Their belief in the Magic was an abiding thing. After the morning’s
incantations Colin sometimes gave them Magic lectures.
“I like to do it,” he explained, “because when I grow up and make great
scientific discoveries I shall be obliged to lecture about them and so
this is practise. I can only give short lectures now because I am very
young, and besides Ben Weatherstaff would feel as if he were in church
and he would go to sleep.”
“Th’ best thing about lecturin’,” said Ben, “is that a chap can get up
an’ say aught he pleases an’ no other chap can answer him back. I
wouldn’t be agen’ lecturin’ a bit mysel’ sometimes.”
But when Colin held forth under his tree old Ben fixed devouring eyes
on him and kept them there. He looked him over with critical
affection. It was not so much the lecture which interested him as the
legs which looked straighter and stronger each day, the boyish head
which held itself up so well, the once sharp chin and hollow cheeks
which had filled and rounded out and the eyes which had begun to hold
the light he remembered in another pair. Sometimes when Colin felt
Ben’s earnest gaze meant that he was much impressed he wondered what he
was reflecting on and once when he had seemed quite entranced he
“What are you thinking about, Ben Weatherstaff?” he asked.
“I was thinkin'” answered Ben, “as I’d warrant tha’s, gone up three or
four pound this week. I was lookin’ at tha’ calves an’ tha’ shoulders.
I’d like to get thee on a pair o’ scales.”
“It’s the Magic and–and Mrs. Sowerby’s buns and milk and things,” said
Colin. “You see the scientific experiment has succeeded.”
That morning Dickon was too late to hear the lecture. When he came he
was ruddy with running and his funny face looked more twinkling than
usual. As they had a good deal of weeding to do after the rains they
fell to work. They always had plenty to do after a warm deep sinking
rain. The moisture which was good for the flowers was also good for
the weeds which thrust up tiny blades of grass and points of leaves
which must be pulled up before their roots took too firm hold. Colin
was as good at weeding as any one in these days and he could lecture
while he was doing it. “The Magic works best when you work, yourself,”
he said this morning. “You can feel it in your bones and muscles. I
am going to read books about bones and muscles, but I am going to write
a book about Magic. I am making it up now. I keep finding out things.”
It was not very long after he had said this that he laid down his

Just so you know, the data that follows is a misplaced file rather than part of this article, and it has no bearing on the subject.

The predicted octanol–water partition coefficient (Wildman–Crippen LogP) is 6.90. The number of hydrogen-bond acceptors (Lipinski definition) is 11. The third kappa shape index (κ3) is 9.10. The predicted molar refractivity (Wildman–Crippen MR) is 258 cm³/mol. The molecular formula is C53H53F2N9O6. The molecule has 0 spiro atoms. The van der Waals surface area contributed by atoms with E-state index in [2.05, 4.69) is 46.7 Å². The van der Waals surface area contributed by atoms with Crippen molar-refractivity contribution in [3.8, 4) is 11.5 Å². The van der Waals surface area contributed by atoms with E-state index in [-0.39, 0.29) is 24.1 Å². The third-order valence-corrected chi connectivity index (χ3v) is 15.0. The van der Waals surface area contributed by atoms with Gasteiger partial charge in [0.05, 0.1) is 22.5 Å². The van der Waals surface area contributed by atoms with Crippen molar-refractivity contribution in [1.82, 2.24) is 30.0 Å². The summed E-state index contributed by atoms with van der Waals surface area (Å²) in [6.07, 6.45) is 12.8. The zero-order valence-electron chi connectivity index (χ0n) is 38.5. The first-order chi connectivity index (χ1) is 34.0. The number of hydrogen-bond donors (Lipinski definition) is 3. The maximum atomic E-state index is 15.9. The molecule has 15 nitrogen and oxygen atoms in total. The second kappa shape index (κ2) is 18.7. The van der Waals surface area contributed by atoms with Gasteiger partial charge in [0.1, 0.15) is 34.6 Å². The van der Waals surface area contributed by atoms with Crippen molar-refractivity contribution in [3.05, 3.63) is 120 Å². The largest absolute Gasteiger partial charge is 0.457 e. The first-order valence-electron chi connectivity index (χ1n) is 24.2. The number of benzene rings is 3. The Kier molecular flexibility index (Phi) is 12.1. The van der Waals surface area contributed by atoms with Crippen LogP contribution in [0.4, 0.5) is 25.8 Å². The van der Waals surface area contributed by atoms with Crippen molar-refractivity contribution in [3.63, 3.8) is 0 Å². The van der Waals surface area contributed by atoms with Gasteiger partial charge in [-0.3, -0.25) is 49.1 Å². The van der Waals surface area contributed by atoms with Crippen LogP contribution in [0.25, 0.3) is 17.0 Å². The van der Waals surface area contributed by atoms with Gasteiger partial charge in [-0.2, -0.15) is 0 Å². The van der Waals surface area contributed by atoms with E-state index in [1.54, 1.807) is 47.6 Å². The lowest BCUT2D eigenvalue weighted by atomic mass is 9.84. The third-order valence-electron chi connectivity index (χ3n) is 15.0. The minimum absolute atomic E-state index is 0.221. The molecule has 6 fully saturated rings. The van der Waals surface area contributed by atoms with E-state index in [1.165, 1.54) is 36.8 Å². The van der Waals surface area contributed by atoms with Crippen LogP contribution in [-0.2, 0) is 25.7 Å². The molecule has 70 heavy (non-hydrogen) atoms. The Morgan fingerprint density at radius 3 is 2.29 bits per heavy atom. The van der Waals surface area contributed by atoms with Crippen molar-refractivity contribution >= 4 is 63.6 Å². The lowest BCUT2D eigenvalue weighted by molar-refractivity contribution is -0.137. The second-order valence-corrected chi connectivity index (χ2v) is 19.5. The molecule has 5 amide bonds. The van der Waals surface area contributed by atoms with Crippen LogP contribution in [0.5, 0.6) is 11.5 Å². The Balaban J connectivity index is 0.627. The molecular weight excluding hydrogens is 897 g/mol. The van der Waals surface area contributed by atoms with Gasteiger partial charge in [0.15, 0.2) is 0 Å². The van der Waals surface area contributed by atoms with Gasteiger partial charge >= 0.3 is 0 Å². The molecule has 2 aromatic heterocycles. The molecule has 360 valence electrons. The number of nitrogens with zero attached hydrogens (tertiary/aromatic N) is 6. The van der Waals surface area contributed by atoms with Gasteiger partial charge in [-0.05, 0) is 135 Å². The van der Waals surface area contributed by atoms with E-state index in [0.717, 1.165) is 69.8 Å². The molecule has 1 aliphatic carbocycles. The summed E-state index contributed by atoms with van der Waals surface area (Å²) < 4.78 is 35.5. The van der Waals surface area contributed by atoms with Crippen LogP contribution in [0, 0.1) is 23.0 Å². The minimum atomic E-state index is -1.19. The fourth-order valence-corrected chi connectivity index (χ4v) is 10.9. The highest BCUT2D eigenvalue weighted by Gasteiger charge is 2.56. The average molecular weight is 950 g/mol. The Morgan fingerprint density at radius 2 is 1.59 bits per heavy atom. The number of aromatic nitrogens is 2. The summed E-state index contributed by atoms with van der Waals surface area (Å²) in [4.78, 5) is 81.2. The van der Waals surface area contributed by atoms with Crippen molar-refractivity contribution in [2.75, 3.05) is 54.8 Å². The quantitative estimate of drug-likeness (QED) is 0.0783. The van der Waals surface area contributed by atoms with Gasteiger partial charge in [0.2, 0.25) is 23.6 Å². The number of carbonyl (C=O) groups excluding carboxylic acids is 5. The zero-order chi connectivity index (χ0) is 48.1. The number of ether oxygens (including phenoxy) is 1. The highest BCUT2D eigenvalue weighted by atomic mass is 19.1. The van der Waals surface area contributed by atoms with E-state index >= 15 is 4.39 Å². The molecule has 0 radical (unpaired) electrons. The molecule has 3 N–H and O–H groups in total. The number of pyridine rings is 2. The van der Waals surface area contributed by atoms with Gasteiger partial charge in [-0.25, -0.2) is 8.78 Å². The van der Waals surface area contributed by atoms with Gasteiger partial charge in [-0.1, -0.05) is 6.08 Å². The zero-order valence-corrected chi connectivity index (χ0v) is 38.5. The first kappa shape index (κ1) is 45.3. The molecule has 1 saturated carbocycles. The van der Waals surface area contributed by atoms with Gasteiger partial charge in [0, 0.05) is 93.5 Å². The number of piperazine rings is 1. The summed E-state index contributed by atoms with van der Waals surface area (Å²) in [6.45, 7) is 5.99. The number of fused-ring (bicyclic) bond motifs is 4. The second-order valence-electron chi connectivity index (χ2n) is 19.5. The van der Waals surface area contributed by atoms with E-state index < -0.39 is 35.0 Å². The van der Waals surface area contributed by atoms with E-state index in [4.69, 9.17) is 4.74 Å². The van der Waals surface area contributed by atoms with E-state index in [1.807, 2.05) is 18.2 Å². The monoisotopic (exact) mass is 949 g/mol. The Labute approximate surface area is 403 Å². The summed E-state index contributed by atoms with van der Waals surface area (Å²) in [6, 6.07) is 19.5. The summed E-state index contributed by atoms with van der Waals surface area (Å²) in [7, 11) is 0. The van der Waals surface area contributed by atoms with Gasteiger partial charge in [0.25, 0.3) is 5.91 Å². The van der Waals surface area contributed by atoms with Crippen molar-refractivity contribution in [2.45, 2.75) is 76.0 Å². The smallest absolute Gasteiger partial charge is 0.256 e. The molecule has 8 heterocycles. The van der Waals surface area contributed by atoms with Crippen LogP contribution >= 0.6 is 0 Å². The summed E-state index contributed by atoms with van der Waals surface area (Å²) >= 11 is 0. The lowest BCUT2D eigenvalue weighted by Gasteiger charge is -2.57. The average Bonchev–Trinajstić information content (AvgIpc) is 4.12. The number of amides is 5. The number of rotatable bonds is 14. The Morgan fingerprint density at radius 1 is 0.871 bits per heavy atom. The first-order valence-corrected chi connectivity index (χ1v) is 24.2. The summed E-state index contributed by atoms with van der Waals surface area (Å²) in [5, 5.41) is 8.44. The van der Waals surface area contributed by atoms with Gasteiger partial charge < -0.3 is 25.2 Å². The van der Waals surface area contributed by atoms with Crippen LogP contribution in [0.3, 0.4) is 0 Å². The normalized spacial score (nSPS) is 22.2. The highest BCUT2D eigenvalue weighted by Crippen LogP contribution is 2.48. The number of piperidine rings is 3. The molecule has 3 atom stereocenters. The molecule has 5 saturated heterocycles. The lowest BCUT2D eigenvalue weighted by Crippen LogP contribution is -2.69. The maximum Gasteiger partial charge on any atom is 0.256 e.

trowel and stood up on his feet. He had been silent for several
minutes and they had seen that he was thinking out lectures, as he
often did. When he dropped his trowel and stood upright it seemed to
Mary and Dickon as if a sudden strong thought had made him do it. He
stretched himself out to his tallest height and he threw out his arms
exultantly. Color glowed in his face and his strange eyes widened with
joyfulness. All at once he had realized something to the full.
“Mary! Dickon!” he cried. “Just look at me!”
They stopped their weeding and looked at him.
“Do you remember that first morning you brought me in here?” he
Dickon was looking at him very hard. Being an animal charmer he could
see more things than most people could and many of them were things he
never talked about. He saw some of them now in this boy. “Aye, that
we do,” he answered.
Mary looked hard too, but she said nothing.
“Just this minute,” said Colin, “all at once I remembered it
myself–when I looked at my hand digging with the trowel–and I had to
stand up on my feet to see if it was real. And it is real! I’m
“Aye, that th’ art!” said Dickon.
“I’m well! I’m well!” said Colin again, and his face went quite red all
He had known it before in a way, he had hoped it and felt it and
thought about it, but just at that minute something had rushed all
through him–a sort of rapturous belief and realization and it had been
so strong that he could not help calling out.
“I shall live forever and ever and ever!” he cried grandly. “I shall
find out thousands and thousands of things. I shall find out about
people and creatures and everything that grows–like Dickon–and I
shall never stop making Magic. I’m well! I’m well! I feel–I feel as
if I want to shout out something–something thankful, joyful!”
Ben Weatherstaff, who had been working near a rose-bush, glanced round
“Tha’ might sing th’ Doxology,” he suggested in his dryest grunt. He
had no opinion of the Doxology and he did not make the suggestion with
any particular reverence.
But Colin was of an exploring mind and he knew nothing about the
“What is that?” he inquired.
“Dickon can sing it for thee, I’ll warrant,” replied Ben Weatherstaff.
Dickon answered with his all-perceiving animal charmer’s smile.
“They sing it i’ church,” he said. “Mother says she believes th’
skylarks sings it when they gets up i’ th’ mornin’.”
“If she says that, it must be a nice song,” Colin answered. “I’ve
never been in a church myself. I was always too ill. Sing it, Dickon.
I want to hear it.”
Dickon was quite simple and unaffected about it. He understood what
Colin felt better than Colin did himself. He understood by a sort of
instinct so natural that he did not know it was understanding. He
pulled off his cap and looked round still smiling.
“Tha’ must take off tha’ cap,” he said to Colin, “an’ so mun tha’,
Ben–an’ tha’ mun stand up, tha’ knows.”